The director who acted in the drama of the 20th century.
Aug 21, 2006, Vol. 11, No. 46 • By CHARLOTTE ALLEN
Elia Kazan has always been hot, in my book, because he did two great things: He directed On the Waterfront (1954), one of the best American movies ever made, and he stood up to the (then, as now) irritatingly ultra-left Hollywood establishment in 1952, when he gave the House Un-American Activities Committee the names of eight Communists in the entertainment industry whom he'd known back in the 1930s.
As Richard Schickel points out, Kazan neither knew nor liked any of them anymore, and he hadn't cared much for them even back then. I've never been able to understand what was supposed to be wrong with what Kazan did. If you've ever read Waiting for Lefty, a dreary, formulaic piece of 1930s stage agit-prop--it's described on Wikipedia as being about "taxi drivers, from a Marxist perspective"--you'd want to denounce its author, Clifford Odets, too. Furthermore, Kazan's cooperation with HUAC earned him a lifetime of vituperation from Lillian Hellman, which is in itself a feather in his cap.
To his credit, Schickel, who has been movie critic for Time since time out of mind, was instrumental, along with Waterfront star Karl Malden, in arranging for Kazan, who was by then 89 years old and frail both physically and mentally (he died in 2003), to receive an honorary Oscar in 1999 over an opposition campaign that included: personal attacks by less grateful Waterfront star Rod Steiger (who implied to the press that Kazan was responsible for the heart attack of one of the eight names, even though the man was dead before Kazan offered his testimony, and the suicide of another Red whose name was not on Kazan's list); a huge anti-Kazan ad in Variety bought by the screenwriters' guild; screams from a gauntlet of picketers bearing signs reading "Kazan Is a Rat"; and the stony faces of about a quarter of the celebrities in the Academy Awards audience, who probably confused Kazan's eight Communists with their favorite political martyrs, the Hollywood Ten (a completely different group booted from the studios in 1947) and were determined to demonstrate à la George Clooney their courage and solidarity on behalf of a political cause that had been dead for half a century.
Kazan never could understand why the Communist party, which claimed to be no more than an idealistic political organization, had a right to keep the names of its members a secret, and, in any event, as Schickel and many others have demonstrated, most of the Red idealists of the 1930s and '40s were, in fact, either active Soviet spies or willing to become so.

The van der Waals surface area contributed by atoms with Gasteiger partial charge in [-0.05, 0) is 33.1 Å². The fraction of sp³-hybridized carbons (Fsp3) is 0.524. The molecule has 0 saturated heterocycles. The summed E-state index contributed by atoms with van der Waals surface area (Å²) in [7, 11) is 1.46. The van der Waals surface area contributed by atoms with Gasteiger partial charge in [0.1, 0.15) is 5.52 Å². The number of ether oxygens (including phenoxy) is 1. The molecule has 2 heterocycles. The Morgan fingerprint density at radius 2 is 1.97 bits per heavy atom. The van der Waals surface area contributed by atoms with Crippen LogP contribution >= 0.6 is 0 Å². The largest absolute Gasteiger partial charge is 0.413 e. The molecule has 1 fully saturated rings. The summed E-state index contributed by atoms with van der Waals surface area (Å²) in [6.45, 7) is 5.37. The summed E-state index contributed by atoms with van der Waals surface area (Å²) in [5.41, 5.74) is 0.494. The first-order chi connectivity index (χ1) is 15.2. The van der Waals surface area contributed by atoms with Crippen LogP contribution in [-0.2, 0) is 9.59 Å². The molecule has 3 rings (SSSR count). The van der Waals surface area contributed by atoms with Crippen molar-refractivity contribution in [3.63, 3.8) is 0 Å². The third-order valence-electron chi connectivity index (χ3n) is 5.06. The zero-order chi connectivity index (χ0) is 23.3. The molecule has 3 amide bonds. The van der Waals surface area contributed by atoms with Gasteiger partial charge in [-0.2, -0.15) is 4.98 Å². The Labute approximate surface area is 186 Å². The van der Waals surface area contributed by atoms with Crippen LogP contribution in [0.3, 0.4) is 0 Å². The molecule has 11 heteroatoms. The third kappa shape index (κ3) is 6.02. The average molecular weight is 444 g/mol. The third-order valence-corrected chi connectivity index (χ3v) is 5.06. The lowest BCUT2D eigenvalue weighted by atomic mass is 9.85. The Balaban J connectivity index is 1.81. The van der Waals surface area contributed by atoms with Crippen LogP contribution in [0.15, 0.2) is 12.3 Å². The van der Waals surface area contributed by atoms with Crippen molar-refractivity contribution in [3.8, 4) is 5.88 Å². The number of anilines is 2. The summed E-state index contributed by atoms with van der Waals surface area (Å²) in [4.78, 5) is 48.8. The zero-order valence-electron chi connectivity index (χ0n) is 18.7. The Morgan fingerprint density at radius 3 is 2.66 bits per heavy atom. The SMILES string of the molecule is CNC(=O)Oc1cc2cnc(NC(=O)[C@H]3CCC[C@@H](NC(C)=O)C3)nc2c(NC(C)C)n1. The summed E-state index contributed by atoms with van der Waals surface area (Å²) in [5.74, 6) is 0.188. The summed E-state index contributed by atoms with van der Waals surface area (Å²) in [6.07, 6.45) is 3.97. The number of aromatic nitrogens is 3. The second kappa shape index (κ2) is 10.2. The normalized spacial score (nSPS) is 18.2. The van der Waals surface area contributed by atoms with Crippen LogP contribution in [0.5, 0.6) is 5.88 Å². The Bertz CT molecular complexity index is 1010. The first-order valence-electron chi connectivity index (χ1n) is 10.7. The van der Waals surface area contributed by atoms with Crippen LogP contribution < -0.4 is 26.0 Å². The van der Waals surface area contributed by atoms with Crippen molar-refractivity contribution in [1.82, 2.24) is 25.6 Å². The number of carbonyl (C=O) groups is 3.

The lifetime achievement award was richly deserved, as Kazan's films had won 22 real Oscars (including Best Director twice, for Waterfront and 1947's Gentlemen's Agreement) and 62 nominations in a 40-year career that also included many equally busy years on the Broadway stage. Elia Kazan essentially discovered the playwrights Arthur Miller and Tennessee Williams, directing the initial Broadway performances of All My Sons, Death of a Salesman, A Streetcar Named Desire (along with its 1951 film version), Cat on a Hot Tin Roof, and Sweet Bird of Youth. He also discovered Marlon Brando, whose Kazan-directed cris de coeur--"I coulda been a contender" (On the Waterfront) and "Stellaaaaaah!" (A Streetcar Named Desire)--are firmly entrenched in the mimicry of actors, professional and amateur, to this very day.
One of Kazan's prize discoveries was James Dean. He cast the nearly experience-free and startlingly foul-mouthed young actor in a 1955 film adaptation of John Steinbeck's East of Eden on the basis of a ride on the back of Dean's motorcyle. On the Warner Brothers set, Dean mumbled and muffed his lines and antagonized the other actors. Kazan, tired of Dean's propensity to show up for a day's shoot "looking wasted," moved Dean and himself into two bedrooms in an oversized star dressing room on the Eden set "Through the night [Dean] alternately boffed and fought with his current amour, the actress Pier Angeli, keeping his boss awake and irritated," writes Schickel, who was also on the set as a young journalist writing a story about the production.
As Schickel himself admits, his main interest in writing this "critical biography," as he calls it, was in Kazan's professional, not his personal, life. To that end, Kazan granted Schickel several long interviews before he died and also access to the notes and jottings (archived at Wesleyan University) that he made for every play and movie he directed. And that, along with Schickel's habit of interjecting his own political opinions gratuitously into the narrative, is the main problem with this book. It reads too much like an expansion of all those notes and jottings, every single one of them, for every single play and movie in which Kazan was involved.